Image by Lily Banse

Aging & Memory

Our lab has been testing models of age-related memory performance in the criminal justice context, such as the maturation hypothesis, which proposes that discrimination accuracy improves with development. We also have been studying age-related decline in memory performance, and testing models of meta memory performance, such as during police lineups in which the police ask witnesses to evaluate their confidence that their memory is accurate. 

Aging and Memory
Articles
Colloff, M. F., Wade, K. A., Wixted, J. T., & Maylor, E. A. (2017). A signal-detection analysis of eyewitness identification across the adult lifespan. Psychology and Aging, 32, 243–258. doi:10.1037/pag0000168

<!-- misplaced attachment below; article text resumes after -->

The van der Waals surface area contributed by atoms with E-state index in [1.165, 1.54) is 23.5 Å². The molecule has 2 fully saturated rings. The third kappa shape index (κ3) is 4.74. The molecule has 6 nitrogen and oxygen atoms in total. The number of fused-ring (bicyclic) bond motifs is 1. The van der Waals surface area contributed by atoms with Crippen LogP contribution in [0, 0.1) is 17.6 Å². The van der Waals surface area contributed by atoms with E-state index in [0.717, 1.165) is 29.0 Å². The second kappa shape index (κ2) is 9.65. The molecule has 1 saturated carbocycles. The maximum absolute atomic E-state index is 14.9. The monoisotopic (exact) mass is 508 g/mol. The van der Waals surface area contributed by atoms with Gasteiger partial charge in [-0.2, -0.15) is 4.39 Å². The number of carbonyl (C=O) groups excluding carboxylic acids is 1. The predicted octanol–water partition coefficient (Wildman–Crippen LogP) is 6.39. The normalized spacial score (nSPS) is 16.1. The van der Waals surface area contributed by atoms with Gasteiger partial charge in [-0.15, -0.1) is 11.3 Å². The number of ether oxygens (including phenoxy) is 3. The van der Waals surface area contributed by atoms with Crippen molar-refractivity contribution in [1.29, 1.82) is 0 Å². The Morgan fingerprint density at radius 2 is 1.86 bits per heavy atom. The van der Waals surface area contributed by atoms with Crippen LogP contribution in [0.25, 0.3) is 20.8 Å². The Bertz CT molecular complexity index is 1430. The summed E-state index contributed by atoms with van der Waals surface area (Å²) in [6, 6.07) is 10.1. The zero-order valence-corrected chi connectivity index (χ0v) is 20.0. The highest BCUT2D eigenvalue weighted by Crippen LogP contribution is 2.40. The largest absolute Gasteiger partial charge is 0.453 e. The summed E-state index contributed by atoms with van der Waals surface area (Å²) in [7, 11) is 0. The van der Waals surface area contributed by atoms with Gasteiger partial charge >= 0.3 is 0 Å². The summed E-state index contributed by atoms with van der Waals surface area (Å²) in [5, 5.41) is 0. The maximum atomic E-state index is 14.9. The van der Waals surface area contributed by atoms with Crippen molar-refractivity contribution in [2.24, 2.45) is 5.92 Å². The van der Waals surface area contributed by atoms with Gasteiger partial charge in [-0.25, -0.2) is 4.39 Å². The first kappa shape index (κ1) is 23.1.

Humphries, J. E., Flowe, H. D., Hall, L., Williams, L., & Ryder, H. (2015). The impact of beliefs about face recognition ability on memory retrieval processes in young and older adults. Memory doi: 10.1080/09658211.2015.1006236
Humphries, J. E., Holliday, R., & Flowe, H. D. (2012). Faces in motion: Age related changes in eyewitness identification performance in simultaneous, sequential, and elimination video lineups. Applied Cognitive Psychology 26, 149-158. doi:10.1002/acp.1808

Presentations

Colloff, M. F., Wade, K. A., Wixted, J. T., & Maylor, E. A. (2016, December). A signal detection analysis of eyewitness identification across the adult lifespan. Internal Seminar Series, Department of Psychology, University of Warwick, UK.

Colloff, M. F., Wade, K. A., Wixted, J. T., & Maylor, E. A. (2017, January). Eyewitness identification across the adult lifespan. Meeting of the Society for Applied Research in Memory and Cognition (SARMAC), Sydney, Australia.

Colloff, M. F., Wade, K. A., Wixted, J. T., & Maylor, E. A. (2016, December). A signal detection analysis of eyewitness identification across the adult lifespan. Internal Seminar Series, Department of Psychology, University of Warwick, UK.